BP Still Being Awarded Lucrative Government Contracts
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BP continues to receive tens of millions of dollars in government contracts, despite the fact that the British oil company is under federal criminal investigation over the disaster in the Gulf of Mexico and twice violated its probation late last year.
Last week, the Defense Logistics Agency awarded Air BP, a division of BP Products North America, a $42 million contract to supply fuel to Dover Air Force Base for the next month and a half. BP is the biggest supplier of fuel to the Defense Department.
What makes this particular contract unique is that it is one identified as "an unusual and compelling urgency" contract, which means the government would be " seriously injured"and national security could be at risk unless the Defense Logistics Agency was permitted to "limit the number of sources from which it solicits bids or proposals."
The Defense Logistics Agency sent out a request for proposals on March 25 and set a deadline of April 1 for offers to be returned. Included in the government's proposal is a purchase request for 20 million gallons of jet fuel at an average price of $2.10 a gallon.
According to government contracting regulations, "an unusual and compelling urgency precludes full and open competition" and "delay in award of a contract would result in serious injury, financial or other, to the Government."
Scott Amey, general counsel for watchdog group Project On Government Oversight (POGO), said, "unusual and compelling urgency" is often used by the government when it awards a no-bid, sole source contract.
"It's just another way of getting around competitive bidding," Amey said in an interview. "The military needs to justify why there was little or no competition."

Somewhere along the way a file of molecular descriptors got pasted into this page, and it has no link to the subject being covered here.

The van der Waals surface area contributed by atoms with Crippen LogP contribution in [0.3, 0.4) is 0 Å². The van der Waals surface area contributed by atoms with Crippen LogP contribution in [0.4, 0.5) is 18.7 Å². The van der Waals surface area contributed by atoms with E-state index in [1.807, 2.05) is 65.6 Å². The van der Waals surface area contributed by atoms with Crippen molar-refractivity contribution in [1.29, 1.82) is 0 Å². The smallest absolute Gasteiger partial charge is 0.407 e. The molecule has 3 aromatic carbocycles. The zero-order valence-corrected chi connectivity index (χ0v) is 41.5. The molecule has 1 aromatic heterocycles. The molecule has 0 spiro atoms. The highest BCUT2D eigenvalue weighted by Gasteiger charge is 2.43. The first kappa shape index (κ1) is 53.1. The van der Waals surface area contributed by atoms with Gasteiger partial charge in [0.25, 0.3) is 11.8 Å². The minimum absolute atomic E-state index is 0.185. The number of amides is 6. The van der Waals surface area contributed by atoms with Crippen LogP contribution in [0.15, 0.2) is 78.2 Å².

Michelle McCaskill, a spokeswoman for the Defense Logistics Agency, told Truthout a copy of the justification for "the unusual and compelling urgency" would be posted online within 30 days after the contract award.
She added that the contract awarded to Air BP "was needed to meet requirements at Dover [Air Force Base] during the period of April 15, 2011 - May 31, 2011."
McCaskill could not obtain a timely response to questions about whether the Defense Logistics Agency received bids from other companies.
[UPDATE: On Thursday morning, McCaskill sent an email to Truthout stating the Defense Logistics Agency did receive bids for the "unusual and compelling" contract from other oil companies. Moreover, McCaskill said the fuel contract awarded to Air BP "is the third supplemental solicitation tied to the terms and conditions of the basic solicitation." In other words, the contract awarded to Air BP last week is part of a larger fuel contract the Defense Logistics Agency awarded to several oil companies last year. The contract given to Air BP supplemented the original contract by allowing the Defense Logistics Agency to purchase additional fuel. The agency supplemented the original contract twice before, most recently in February when it issued a requests for proposals to three oil companies, which included Air BP and Tesoro Refining and Marketing Company, seeking 14 million gallons of fuel to "provide support for ongoing operations on" Dover Air Force Base for about a month. That contract, also identified as "unusal and compelling," was awarded to ExxonMobil for $30.8 million, a bid that was more than $100,000 less than Air BP's. It is unknown what mission the contract awarded to ExxonMobil in February supported as that information is redacted in documents released to justify the "unusual and compelling" contract.]
BP won the most recent contract even though the company's federal probation officer petitioned a US district court judge last November to revoke the company's probation over a 46,000 gallon oil spill that occurred at BP's Lisburne facility on Alaska's North Slope in November 2009.